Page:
What is Saturation Saturday?
Labor Day is a popular day of celebration when many Americans consume alcohol. It’s a time of increased drunk driving which is why an increased law enforcement presence is needed.
Saturation Saturday was first launched in Missouri in 2016. It is a night of increased law enforcement patrols and sobriety checkpoints designed to reduce incidents of drunk or drugged driving. Last year Illinois and New York joined in the campaign.
Due to the success of Saturation Saturday, MADD wants to hold simultaneous events across the country this year.
One of the cornerstones of MADD’s Campaign to Eliminate Drunk Driving® is increased, high-visibility law enforcement to both catch drunk drivers and — equally important — to deter others by sending a strong message that if you drive drunk, you will get caught.
This increased enforcement can be accomplished with sobriety checkpoints and saturation patrols.
Over the years, MADD volunteers have joined law enforcement officers at checkpoints and roll calls to support their efforts. Now, more than ever, our heroes in law enforcement need MADD’s presence and encouragement to continue the fight against drunk and drugged driving.
And with the number of drunk driving deaths up 9 percent since 2014, the public needs to know that the battle to end this violent crime is intensifying.
It’s also important to note that checkpoints and saturation patrols are not just effective in stopping alcohol-impaired drivers; these countermeasures also work to catch drivers who are impaired by drugs other than alcohol.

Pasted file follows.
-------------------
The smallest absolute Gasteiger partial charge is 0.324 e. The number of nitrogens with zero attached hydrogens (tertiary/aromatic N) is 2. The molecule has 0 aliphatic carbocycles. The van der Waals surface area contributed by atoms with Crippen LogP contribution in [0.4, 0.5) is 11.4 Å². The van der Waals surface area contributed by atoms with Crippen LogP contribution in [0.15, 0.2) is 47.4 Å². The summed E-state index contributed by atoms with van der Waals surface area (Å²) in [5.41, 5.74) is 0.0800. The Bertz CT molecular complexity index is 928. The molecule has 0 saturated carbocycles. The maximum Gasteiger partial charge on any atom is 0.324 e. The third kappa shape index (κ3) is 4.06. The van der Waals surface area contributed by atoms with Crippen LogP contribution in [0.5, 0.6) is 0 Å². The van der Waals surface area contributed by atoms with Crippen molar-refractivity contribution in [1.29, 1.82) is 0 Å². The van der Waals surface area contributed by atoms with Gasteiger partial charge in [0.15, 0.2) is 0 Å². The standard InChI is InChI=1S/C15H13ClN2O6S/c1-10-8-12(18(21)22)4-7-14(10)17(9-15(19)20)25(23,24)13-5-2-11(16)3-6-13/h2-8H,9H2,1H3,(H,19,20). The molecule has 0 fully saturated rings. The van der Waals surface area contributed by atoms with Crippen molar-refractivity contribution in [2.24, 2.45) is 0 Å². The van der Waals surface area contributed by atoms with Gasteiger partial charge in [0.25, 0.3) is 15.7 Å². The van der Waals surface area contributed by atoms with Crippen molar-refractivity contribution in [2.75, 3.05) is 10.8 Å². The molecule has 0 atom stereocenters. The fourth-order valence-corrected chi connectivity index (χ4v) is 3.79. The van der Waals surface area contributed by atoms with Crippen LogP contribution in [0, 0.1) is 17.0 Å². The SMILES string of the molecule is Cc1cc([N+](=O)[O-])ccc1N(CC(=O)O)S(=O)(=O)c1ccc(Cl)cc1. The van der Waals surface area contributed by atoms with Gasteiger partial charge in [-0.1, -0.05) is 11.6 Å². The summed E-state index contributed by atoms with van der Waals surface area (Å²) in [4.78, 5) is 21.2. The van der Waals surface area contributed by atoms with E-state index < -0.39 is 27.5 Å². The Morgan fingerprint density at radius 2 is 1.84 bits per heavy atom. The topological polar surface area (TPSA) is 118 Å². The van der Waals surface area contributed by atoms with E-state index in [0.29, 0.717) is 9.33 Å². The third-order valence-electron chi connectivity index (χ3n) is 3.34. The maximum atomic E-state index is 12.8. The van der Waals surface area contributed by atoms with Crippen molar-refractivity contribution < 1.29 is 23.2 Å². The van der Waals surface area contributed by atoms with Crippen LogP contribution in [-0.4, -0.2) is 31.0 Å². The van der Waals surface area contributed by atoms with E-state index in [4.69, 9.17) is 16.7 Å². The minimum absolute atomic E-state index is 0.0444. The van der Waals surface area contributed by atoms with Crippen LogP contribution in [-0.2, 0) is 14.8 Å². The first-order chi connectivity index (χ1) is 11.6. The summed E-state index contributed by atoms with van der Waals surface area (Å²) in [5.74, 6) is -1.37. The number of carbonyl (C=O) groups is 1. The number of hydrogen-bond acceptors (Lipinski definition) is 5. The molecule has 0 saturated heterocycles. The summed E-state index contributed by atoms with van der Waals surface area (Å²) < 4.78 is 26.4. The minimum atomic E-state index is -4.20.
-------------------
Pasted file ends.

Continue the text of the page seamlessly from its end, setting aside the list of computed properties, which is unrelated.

Saturation Saturday takes place on August 24, the Saturday before Labor Day weekend. It coincides with the National Highway Traffic Safety Administration’s (NHTSA) Drive Sober or Get Pulled Over campaign, which runs from August 14 through September 2.
What a Checkpoint is and How it Works
Sobriety checkpoints are what they sound like. They’re organized and coordinated spots on the road where law enforcement officers divert traffic to conduct sobriety checks. Checkpoints are usually set up in hotspots for crashes and impaired driving.
The primary purpose of these high-visibility efforts is to communicate to potential offenders that there is no tolerance for impaired driving and to help end it, not necessarily to make a large number of arrests.
When checkpoints are planned, publicized and executed there are great benefits to society. Checkpoints work as a deterrent to drunk and drugged driving, get impaired drivers off the road and help law enforcement collect valuable statistics.
The biggest benefit is that sobriety checkpoints and increased patrols save lives. Studies show that regular use of checkpoints can decrease impaired driving fatalities by as much as 20 percent.
How You Can Help at a Checkpoint:
- Pass out thank you cards to designated drivers
- Record statistics, such as counting vehicles and wait times
- Assist with observations
- Carry signs, thanking sober drivers
- Bring food and snacks for the officers and drivers
- Share your story
- Click here to find a MADD office near you.
To Get a Safe Ride Home
Tell your loved ones to never ride with a drunk or drugged driver. And never be one. Remind them to find another ride, use a rideshare app or call a cab. For more information on how to be a Safe Rider, check out reasonstoride.org. Be sure to share the link with your family and friends.